Wednesday, July 31, 2019


This is my choice (choices) for Best Picture for the year 1944.  My criteria is that I can only use films that are on the 1001 list. To make it a little easier on myself, I am using the rules of the first Academy Award and name a winner for Best Picture (won by Wings for 1927-1928) and Best and Unique and Artistic Picture (won by Sunrise from 1927-1928). 

The classic Billy Wilder film noir was an easy choice, despite this being an excellent year for films of this ilk. The choice for the artistic slot was  more difficult. 

And the nominees on the entries from every edition of 1001 Movie You Must See Before You Die are...
Meet Me in St. Louis
To Have and Have Not
Henry V
Ivan the Terrible
Double Indemnity
Murder, My Sweet

And the winner for the Best Picture of 1944 is…Double Indemnity

Double Indemnity

Billy Wilders’ film based on the James M Cain book is considered by many the first film noir. The plot is about an insurance man (Fred MacMurray) who gets involved with an unhappy young wife (Barbara Stanwyck) and they both plot to do away with her husband and collect the life insurance money. I still really like Double Indemnity, I’m happy to say. Stanwyck is good and the usually likeable MacMurray is even more effective in this change of pace role. The one draw back, which has also been pointed out by others, is the “lack of heat” between the lovers MacMurray and Stanwyck.* They kiss a little and occasionally change positions on the sofa during scene breaks. I honestly can’t tell if they just had sex or were about to play a game of Parcheesi. The major problem, of course, stems from the censorship of the era. I’ve mentioned before that I thought censorship may have actually helped some films from this era as it forced filmmakers to be more creative. In this case, I think if hurt in some of the things they couldn't show, such as not showing that Stawyck and MacMurray (gasp!) probably slept together. However, this is a small complaint to a film that would still be on my favorite 100 films of all-time if I ever take the time to compile such a list.** The setting, music, tone, direction and story are all first class in my book.***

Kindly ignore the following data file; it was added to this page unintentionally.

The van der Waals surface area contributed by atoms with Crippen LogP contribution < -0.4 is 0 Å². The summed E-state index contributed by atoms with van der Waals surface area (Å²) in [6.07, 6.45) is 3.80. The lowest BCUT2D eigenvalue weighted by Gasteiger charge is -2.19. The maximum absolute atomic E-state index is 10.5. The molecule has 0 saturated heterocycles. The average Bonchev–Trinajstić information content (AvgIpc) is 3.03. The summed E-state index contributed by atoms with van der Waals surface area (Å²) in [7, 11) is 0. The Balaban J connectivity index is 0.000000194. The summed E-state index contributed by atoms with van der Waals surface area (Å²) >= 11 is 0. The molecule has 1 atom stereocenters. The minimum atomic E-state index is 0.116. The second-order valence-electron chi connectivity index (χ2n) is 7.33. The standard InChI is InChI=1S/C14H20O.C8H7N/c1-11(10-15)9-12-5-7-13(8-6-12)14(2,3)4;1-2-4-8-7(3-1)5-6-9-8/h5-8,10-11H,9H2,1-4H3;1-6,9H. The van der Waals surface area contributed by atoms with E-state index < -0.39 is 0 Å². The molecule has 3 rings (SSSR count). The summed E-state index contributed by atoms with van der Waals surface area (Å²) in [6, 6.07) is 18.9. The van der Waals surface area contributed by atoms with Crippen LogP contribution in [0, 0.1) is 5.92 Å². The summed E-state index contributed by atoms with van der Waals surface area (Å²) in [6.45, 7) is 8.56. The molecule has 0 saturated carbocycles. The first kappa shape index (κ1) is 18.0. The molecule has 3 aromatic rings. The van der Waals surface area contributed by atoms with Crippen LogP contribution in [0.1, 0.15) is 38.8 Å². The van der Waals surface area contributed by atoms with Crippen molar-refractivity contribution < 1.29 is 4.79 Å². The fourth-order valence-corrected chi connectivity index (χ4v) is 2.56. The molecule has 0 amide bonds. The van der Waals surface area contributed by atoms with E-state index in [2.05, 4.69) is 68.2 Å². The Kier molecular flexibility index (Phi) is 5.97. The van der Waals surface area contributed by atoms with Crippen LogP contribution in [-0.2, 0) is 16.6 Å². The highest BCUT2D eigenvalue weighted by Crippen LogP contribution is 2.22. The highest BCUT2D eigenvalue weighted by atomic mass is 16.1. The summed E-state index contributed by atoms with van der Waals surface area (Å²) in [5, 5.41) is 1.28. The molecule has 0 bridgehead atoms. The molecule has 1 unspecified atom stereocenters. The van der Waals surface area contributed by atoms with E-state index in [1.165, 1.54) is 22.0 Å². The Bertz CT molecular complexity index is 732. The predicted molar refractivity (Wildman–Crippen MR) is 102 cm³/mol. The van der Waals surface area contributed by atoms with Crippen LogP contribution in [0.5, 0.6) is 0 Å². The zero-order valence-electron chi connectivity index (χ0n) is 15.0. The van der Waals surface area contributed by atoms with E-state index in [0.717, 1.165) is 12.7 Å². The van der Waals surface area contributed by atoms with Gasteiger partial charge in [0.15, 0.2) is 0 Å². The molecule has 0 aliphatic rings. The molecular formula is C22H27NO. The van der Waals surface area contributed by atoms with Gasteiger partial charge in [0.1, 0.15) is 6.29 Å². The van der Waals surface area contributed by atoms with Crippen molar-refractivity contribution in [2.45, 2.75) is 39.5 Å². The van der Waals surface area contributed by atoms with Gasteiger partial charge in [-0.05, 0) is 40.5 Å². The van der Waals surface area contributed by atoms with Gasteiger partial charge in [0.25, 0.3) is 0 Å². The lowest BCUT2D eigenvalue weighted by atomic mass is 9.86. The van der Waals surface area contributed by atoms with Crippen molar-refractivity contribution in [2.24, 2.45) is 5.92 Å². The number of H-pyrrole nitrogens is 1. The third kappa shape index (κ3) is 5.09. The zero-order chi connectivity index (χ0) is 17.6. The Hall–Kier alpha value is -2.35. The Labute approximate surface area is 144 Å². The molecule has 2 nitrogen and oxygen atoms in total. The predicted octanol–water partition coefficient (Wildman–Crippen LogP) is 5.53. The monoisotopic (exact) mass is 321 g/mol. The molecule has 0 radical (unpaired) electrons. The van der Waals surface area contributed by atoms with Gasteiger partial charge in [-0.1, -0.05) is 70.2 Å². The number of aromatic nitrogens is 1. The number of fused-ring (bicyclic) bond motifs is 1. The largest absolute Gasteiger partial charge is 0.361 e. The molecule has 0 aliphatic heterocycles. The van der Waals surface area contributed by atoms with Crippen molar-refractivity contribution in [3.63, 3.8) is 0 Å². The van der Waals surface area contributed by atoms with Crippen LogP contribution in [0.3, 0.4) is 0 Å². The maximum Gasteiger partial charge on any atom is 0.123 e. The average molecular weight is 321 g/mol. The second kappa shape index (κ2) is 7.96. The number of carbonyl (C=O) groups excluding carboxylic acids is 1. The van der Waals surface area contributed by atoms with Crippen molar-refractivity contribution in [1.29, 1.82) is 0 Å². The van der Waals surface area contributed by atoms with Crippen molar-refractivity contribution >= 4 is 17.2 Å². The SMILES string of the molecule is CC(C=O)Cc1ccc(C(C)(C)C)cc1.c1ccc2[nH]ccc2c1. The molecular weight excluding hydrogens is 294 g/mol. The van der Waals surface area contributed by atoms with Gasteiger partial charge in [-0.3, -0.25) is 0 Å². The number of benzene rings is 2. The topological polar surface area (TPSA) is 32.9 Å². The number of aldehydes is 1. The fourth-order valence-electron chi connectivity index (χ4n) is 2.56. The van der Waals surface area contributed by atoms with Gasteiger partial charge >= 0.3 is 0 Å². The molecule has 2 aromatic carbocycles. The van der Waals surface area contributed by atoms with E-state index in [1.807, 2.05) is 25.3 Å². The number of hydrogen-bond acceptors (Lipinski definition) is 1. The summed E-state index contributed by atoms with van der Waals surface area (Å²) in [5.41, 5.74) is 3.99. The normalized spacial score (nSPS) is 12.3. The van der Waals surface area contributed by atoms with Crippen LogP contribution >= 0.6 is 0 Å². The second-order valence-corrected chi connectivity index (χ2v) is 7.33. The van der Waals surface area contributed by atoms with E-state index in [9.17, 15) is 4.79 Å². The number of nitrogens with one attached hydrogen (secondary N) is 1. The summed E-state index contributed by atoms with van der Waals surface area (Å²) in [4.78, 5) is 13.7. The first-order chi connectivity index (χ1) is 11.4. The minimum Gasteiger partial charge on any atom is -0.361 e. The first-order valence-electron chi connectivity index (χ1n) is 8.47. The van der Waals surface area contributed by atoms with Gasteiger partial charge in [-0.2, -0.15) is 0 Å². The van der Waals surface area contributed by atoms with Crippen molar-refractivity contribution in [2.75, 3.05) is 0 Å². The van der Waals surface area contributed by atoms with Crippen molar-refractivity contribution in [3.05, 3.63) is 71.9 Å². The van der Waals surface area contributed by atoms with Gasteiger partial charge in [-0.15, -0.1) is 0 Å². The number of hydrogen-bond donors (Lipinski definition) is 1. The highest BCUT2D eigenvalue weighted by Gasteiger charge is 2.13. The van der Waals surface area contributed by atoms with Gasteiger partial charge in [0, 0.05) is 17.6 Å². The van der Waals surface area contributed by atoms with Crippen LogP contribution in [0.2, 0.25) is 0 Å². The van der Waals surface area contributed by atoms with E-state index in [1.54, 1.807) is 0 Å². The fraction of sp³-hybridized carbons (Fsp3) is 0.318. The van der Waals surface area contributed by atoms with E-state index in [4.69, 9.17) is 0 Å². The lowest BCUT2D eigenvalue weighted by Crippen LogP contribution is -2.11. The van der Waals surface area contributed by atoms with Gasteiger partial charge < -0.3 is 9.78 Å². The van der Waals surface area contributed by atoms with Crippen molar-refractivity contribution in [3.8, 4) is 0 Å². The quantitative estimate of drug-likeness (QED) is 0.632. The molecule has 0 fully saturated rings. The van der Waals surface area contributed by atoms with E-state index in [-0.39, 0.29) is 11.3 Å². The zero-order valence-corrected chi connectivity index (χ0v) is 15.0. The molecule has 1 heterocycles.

And the Elisha Cook Jr. supporting player award goes t
o…Edward G. Robinson. MacMurray and Stanwyck are impressive in their roles as lovers, but Robinson as the Insurance claims adjuster absolutely steals this movie in every scene he is in. When he goes on and on about statistics on suicides, he’s really fun to watch (I'm not kidding!).

And the first James M. Cain cuckold award goes to
…Tom Powers as Stanwyck’s doomed husband. Cheated on and murdered. And not as good a role as Cecil Kellaway had in The Postman Always Rings Twice. Sorry, Tom.

*For more heat of course, you could just watch Body Heat.
** Still haven’t taken the time to compile such a list
***Book for sale in your theater lobby.

Double Indemnity

And the Award for Unique and Artistic Picture of 1944 is...Henry V

Henry V

I think it's interesting that the 1001 book includes Laurence Olivier's Henry V (1944) over his more famous and Oscar winner Hamlet from four years later. Henry V has beautiful color and costumes, a distinctive style, skilled acting and creative storytelling. One of the most interesting aspects of the piece is how the beginning is depicted as a performance at the Globe Theater in 1600 before seamlessly morphing into something more cinematic.

For more on the life of Olivier, you may want to check out Donald Spoto's informative Laurence Olivier: A Biography (HarperCollins,1991).

Henry V
Image result for donald spoto laurence olivier

1 comment:

  1. I totally agree on Double Indemnity. And Robinson had the supporting role of his life. He looked like he had so much fun.